• Dr. LaWanda Hill

grief and Uncertainty



It is normal to experience overwhelming emotions during this time. It is also important to develop some skills to manage those emotions.


The last three weeks have been an emotional rollercoaster. Pause….the reality is that the last 3 months have been an emotional rollercoaster. Many of us are still grieving the tragic and sudden deaths of Kobe Bryant, his daughter Gianni Bryant and those that lost their lives during the helicopter crash just a few months ago. AND within the last three weeks, we are collectively managing great uncertainty. It is natural for that uncertainty to bring with it great anxiety and a sense of loss. Whether it be loss of income, physical contact with those we love, or loss of our sense of control; we are experiencing it and we are experiencing it deeply. The grief that comes with those losses has many emotions attached to it. Those emotions can include anxiety, anger, sadness, disappointment, and fear. These feelings, we cannot and should not avoid. But we should be very intentional about how we are recognizing and managing them. The best way to get through the overwhelming emotions that come with grief, loss, and uncertainty is to do our best to acknowledge what comes up for us and do our best to identify practices that will ground us.


Grounding is a skill you can practice in managing overwhelming feelings or intense anxiety. It helps you to regain your mental focus from an often intensely emotional state that is more likely to occur given all the change happening around us. We are all facing a multitude of scary potential new realities; all of which I am sure provokes anxiety and intense emotions. I think it is important to acknowledge the intensity of those emotions and expect that those moments will come. It is human nature to be afraid during a time with so much uncertainty and it is human nature to experience intense emotions. It is important to “pick it up and put it down.” Allow whatever scary truth to roll through your consciousness without declaring that possibility as the new reality. If and when things become overwhelming, “put it down” by grounding yourself back in the present.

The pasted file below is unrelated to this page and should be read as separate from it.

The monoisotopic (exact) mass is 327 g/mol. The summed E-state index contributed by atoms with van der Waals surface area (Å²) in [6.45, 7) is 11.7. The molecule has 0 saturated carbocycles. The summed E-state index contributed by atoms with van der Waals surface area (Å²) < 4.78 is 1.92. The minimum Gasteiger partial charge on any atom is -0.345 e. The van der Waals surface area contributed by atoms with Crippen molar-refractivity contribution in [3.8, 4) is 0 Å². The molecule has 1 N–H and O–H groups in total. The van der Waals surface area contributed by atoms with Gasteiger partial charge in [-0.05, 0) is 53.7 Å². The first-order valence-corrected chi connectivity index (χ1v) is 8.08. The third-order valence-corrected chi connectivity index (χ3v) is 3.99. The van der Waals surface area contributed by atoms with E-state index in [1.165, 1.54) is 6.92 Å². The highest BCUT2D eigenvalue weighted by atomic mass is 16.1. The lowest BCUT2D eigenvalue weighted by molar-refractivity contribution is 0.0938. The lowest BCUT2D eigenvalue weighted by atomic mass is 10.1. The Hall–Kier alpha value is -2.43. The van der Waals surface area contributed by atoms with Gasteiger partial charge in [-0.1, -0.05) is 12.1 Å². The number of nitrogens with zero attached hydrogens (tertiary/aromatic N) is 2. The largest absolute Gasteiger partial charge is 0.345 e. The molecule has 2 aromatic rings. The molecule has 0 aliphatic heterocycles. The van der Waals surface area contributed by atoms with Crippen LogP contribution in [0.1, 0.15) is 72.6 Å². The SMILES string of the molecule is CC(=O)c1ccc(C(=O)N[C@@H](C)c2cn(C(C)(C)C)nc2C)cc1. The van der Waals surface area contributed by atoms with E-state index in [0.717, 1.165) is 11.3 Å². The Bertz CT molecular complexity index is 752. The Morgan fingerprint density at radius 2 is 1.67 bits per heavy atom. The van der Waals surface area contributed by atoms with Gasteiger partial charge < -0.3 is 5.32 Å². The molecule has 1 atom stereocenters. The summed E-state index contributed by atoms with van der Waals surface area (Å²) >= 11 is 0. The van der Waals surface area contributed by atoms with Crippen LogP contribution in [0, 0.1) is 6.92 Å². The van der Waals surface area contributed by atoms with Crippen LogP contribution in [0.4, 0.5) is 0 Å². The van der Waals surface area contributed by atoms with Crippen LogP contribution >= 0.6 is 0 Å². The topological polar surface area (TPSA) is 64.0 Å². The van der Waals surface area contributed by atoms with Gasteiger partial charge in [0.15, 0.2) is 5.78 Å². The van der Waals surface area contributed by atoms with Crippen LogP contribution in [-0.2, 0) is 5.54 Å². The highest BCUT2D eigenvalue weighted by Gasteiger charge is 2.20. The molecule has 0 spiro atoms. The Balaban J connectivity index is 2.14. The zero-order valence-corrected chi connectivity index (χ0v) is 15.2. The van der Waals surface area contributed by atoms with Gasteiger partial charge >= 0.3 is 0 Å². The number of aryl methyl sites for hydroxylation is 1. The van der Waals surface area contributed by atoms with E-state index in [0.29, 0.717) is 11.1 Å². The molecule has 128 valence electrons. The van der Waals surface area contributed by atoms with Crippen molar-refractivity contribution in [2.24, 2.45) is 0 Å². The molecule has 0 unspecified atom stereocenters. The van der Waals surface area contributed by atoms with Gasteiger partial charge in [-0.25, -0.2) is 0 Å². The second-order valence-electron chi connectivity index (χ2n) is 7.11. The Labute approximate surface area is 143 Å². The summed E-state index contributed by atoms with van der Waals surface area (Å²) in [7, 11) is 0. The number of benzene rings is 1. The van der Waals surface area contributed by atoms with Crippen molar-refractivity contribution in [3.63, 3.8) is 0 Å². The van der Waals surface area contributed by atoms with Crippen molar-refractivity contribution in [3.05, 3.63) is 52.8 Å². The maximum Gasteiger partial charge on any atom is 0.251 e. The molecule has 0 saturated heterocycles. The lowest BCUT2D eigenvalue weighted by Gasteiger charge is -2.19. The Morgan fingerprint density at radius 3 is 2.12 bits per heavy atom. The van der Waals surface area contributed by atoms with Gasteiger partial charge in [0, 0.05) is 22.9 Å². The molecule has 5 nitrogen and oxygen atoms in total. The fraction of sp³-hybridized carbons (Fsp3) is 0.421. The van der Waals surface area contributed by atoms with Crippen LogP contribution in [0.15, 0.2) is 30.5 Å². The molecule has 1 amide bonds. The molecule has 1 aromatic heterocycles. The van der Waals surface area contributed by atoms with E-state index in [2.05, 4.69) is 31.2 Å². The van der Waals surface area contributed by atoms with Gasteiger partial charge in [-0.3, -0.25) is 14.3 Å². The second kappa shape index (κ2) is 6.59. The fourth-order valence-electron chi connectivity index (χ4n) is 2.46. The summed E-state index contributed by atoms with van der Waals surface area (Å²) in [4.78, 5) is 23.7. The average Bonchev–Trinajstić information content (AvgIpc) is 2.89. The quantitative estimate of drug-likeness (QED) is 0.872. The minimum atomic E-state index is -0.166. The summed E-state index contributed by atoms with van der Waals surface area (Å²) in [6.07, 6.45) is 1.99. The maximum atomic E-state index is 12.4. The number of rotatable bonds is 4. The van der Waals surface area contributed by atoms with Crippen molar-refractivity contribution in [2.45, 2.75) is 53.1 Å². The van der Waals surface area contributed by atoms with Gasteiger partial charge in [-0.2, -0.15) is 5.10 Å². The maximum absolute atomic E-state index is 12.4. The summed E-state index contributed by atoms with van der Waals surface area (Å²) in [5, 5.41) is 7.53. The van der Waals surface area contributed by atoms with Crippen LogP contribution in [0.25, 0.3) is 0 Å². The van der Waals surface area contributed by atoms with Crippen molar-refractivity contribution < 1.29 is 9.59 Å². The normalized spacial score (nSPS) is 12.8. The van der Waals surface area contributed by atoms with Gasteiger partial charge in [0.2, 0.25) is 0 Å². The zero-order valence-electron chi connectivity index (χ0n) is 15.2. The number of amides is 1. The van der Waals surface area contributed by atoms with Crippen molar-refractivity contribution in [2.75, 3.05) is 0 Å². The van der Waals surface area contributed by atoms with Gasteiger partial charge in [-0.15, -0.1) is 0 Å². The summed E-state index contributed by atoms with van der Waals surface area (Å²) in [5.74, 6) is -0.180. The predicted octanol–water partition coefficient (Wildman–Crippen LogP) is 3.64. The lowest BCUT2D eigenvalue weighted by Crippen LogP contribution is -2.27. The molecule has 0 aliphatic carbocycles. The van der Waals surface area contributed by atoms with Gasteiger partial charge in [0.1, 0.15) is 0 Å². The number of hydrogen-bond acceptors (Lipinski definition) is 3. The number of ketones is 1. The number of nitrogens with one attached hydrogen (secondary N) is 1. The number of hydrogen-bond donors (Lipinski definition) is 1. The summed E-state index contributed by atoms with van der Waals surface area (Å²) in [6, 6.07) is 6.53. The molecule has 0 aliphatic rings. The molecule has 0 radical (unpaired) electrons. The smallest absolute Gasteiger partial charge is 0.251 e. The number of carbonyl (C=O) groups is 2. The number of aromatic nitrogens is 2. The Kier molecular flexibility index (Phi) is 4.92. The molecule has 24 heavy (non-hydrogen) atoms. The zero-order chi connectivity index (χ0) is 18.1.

One example of grounding is guided meditation. One of my favorite guided meditations is Remembering Your Stillness via the Live Awake Podcast.


A second example is the 5 method. Very easy. You simply name 5 things you can see in the room with you. Name 4 things you can feel (“chair on my back” or “feet on the floor”). Name 3 things you can hear (“fingers tapping on keyboard” or “tv”). Name 2 things you can smell (or, 2 things you like the smell of). Then name 1 good thing about yourself.


Finally, a third example of grounding is by mediating on a favorite scripture, quote, or affirmation. A scripture that has been very helpful for me during this trying time is Psalms 4 “….Give me relief in my distress; have mercy on me and hear my prayer.’ One of my favorite affirmations is “I will come out of this a better version of me.”


However you choose to ground yourself while holding space for the anxiety that comes with uncertainty, make sure you do it!


In Solidarity,

LaWanda Hill

©


© Hill Psychological and Consultation Services